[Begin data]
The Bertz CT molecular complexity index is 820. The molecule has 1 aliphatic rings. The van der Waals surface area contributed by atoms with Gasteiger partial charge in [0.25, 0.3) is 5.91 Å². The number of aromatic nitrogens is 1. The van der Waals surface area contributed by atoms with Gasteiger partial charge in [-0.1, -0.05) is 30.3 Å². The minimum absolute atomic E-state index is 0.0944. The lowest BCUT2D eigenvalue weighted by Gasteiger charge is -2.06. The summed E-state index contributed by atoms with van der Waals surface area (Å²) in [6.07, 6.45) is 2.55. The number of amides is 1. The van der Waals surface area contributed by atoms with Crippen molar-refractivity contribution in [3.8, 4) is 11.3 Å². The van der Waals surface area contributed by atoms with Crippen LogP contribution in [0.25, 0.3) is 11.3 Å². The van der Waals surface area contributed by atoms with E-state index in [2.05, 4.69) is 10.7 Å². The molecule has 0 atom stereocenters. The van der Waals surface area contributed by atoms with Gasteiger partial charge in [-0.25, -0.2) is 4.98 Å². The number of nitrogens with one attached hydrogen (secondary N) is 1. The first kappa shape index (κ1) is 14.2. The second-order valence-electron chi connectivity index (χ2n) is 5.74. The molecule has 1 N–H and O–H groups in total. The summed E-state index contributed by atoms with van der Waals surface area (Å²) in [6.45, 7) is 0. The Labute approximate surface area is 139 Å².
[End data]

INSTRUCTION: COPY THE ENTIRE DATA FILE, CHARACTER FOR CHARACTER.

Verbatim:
The Bertz CT molecular complexity index is 820. The molecule has 1 aliphatic rings. The van der Waals surface area contributed by atoms with Gasteiger partial charge in [0.25, 0.3) is 5.91 Å². The number of aromatic nitrogens is 1. The van der Waals surface area contributed by atoms with Gasteiger partial charge in [-0.1, -0.05) is 30.3 Å². The minimum absolute atomic E-state index is 0.0944. The lowest BCUT2D eigenvalue weighted by Gasteiger charge is -2.06. The summed E-state index contributed by atoms with van der Waals surface area (Å²) in [6.07, 6.45) is 2.55. The number of amides is 1. The van der Waals surface area contributed by atoms with Crippen molar-refractivity contribution in [3.8, 4) is 11.3 Å². The van der Waals surface area contributed by atoms with Crippen LogP contribution in [0.25, 0.3) is 11.3 Å². The van der Waals surface area contributed by atoms with E-state index in [2.05, 4.69) is 10.7 Å². The molecule has 0 atom stereocenters. The van der Waals surface area contributed by atoms with Gasteiger partial charge in [-0.25, -0.2) is 4.98 Å². The number of nitrogens with one attached hydrogen (secondary N) is 1. The first kappa shape index (κ1) is 14.2. The second-order valence-electron chi connectivity index (χ2n) is 5.74. The molecule has 1 N–H and O–H groups in total. The summed E-state index contributed by atoms with van der Waals surface area (Å²) in [6.45, 7) is 0. The Labute approximate surface area is 139 Å².